Public relations professionals often make mention of the concepts of earned, owned, and paid media. However, when they begin to talk about media, they quickly brushed past paid media. Ignoring paid media is a capital mistake; doing so ignores a body of strategies and tactics which complement and enhance the power of earned media and public relations. In this series, we’ll examine the tools, techniques, and strategies of paid advertising as they apply to public relations work.
In paid media, we use five types of channels to engage with our audiences and attract their attention: social media, display banner, display video, pay per click/performance, and native. In part 2, we examined the specific ad formats used for many of these different channels. In part 3, we examined the general strategies for ad campaigns. In this part, we’ll examine the channels more broadly and the use cases for each.
Social Media Ads
Social ads are sold by social media platforms such as Facebook, LinkedIn, Twitter, Instagram, and many others. These typically take the form of images and links to content, though they can also promote social media accounts directly (i.e. Follow SHIFT on Twitter). Advertisers can pay either for impressions or clicks.
Depending on the social network, ads can be used for any of the four strategies:
- Brand building
- Direct response
Facebook and Twitter are especially strong at retargeting, with Facebook Custom Audiences and Twitter Tailored Audiences, respectively. Instagram excels at brand building; LinkedIn tends to be good at syndication.
Social networks offer a distinct advantage over most other advertising systems: they can leverage first party audience information, data that users have submitted about themselves. Facebook is best known for this refined targeting; the network has convinced billions of people to share extremely detailed information with it.
Social networks don’t play well with each other, and don’t play well with other advertising systems without third party software. Each network strives to “own” its users as much as possible, and there is no incentive for them to cooperate with each other. To make the most of social advertising, you’ll need to employ tag management or other marketing middleware.
Display ads come in a variety of format, from text to images to animations to videos. Display ads run primarily on publishing websites; when you see a graphical ad on your preferred news website, that’s a display ad. Advertisers pay typically on display of an ad; when an ad is seen, we are charged.
Display ads excel at awareness, syndication, and retargeting. They tend not to perform well with direct response; the reason for this is that many customer journeys place display advertising at the beginning of the journey or near the front.
Display ads, due to their relatively low clickthrough rate and broad distribution, can generate remarkable reach at relatively low costs. Display video advertising currently works very well, as video is harder for many companies to produce, thus causing less competition.
Display ads’ low clickthrough rates are also their weakness; improperly set or strategized, you’ll waste a tremendous amount of time and money on ads that deliver relatively little impact.
Pay Per Click/Performance Ads
Pay Per Click (PPC) advertising is one of the oldest forms of advertising online; most users know PPC through Google Adwords search ads. PPC ads excel at driving direct response and retargeting performance. Advertisers pay only when a user engages with the ad by clicking on it.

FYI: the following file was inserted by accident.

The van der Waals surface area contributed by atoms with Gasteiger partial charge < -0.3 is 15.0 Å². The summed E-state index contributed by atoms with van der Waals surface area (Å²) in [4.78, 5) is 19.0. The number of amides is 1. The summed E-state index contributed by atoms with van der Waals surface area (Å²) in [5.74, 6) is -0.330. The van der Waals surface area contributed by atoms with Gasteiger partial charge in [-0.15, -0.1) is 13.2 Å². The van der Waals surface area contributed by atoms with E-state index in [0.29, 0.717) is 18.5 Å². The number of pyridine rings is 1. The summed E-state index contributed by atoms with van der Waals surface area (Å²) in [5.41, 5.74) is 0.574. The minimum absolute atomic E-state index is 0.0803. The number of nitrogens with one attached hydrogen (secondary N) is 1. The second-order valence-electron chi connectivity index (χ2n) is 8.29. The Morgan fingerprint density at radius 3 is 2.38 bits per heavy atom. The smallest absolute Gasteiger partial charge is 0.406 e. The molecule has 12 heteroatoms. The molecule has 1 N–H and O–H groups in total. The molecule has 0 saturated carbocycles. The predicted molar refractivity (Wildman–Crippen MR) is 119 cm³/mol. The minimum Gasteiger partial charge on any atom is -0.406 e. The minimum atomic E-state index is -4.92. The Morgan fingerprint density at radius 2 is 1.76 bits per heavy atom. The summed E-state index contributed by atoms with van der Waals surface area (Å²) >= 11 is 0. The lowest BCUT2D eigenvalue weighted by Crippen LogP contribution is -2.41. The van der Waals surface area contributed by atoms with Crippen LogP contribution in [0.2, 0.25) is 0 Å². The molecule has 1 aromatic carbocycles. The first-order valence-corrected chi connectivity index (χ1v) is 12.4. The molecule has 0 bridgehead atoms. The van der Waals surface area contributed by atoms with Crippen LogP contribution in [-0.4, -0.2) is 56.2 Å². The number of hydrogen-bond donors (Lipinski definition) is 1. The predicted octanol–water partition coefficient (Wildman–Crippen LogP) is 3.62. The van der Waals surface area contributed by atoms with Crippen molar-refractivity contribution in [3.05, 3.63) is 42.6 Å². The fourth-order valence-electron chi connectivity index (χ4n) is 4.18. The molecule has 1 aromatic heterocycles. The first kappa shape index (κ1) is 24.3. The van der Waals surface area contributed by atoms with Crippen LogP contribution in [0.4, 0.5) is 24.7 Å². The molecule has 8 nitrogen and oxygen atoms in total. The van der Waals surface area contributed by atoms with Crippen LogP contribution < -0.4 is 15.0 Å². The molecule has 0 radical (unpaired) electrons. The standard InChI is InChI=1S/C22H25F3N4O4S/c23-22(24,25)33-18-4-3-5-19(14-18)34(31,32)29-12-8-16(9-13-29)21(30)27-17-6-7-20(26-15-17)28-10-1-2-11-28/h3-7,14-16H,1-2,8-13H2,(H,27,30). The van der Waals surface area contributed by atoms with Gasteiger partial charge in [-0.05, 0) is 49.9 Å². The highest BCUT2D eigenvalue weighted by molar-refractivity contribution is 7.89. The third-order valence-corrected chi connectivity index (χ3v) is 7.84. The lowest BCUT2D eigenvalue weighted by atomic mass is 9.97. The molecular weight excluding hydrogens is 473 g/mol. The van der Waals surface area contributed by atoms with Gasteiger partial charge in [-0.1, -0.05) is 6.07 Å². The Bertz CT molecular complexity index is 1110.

When someone searches online, PPC ads often accompany the search results. Typically, companies will execute two kinds of PPC programs, branded and unbranded. Branded PPC programs run ads specifically for people who are searching for our company, product, or service by name. For example, someone searching for SHIFT Communications would be conducting a branded search.
Unbranded PPC programs run ads for people searching for generic descriptions which match our products and services. For example, someone searching for “boston PR firm” would be conducting an unbranded search.
PPC ads excel at detecting intent; most people don’t use search engines simply for recreational amusement. Branded searches indicate an even higher level of intent; someone searching for you by name has a reason for doing so.
Due to the highly competitive nature of search ads, especially on valuable unbranded keywords and phrases, PPC advertising can be exceptionally expensive. A company competing in the mortgage or loan space could potentially pay as much as $100 per click on ads.
Native advertising is technically a form of display advertising, but it’s unlike display in that it features much more content than the typical display ad. Native ads can be full-page advertorials, as well as related content ads. Native advertising excels at syndication and brand awareness. Advertisers are typically charged per impression/view of a display ad.
Native ads are commonly used to drive users from one piece of content to the next. When reading an article about coffee, native ads may appear saying, “If you enjoyed this article about coffee, you may also enjoy this paid article about coffee.
Because native advertising is so closely tied to content, it works very well for syndicating news as well as creating brand awareness. If we’re in the coffee business, we can target content about coffee and expect to reach a relevant audience.
Native advertising is still very new; as a result, many of the vendors have limited reach. To maximize reach, chances are you’ll need to partner with multiple vendors who have access to different inventory.
In the next post in this series, we’ll examine common ways to measure advertising.
Christopher S. Penn
Vice President, Marketing Technology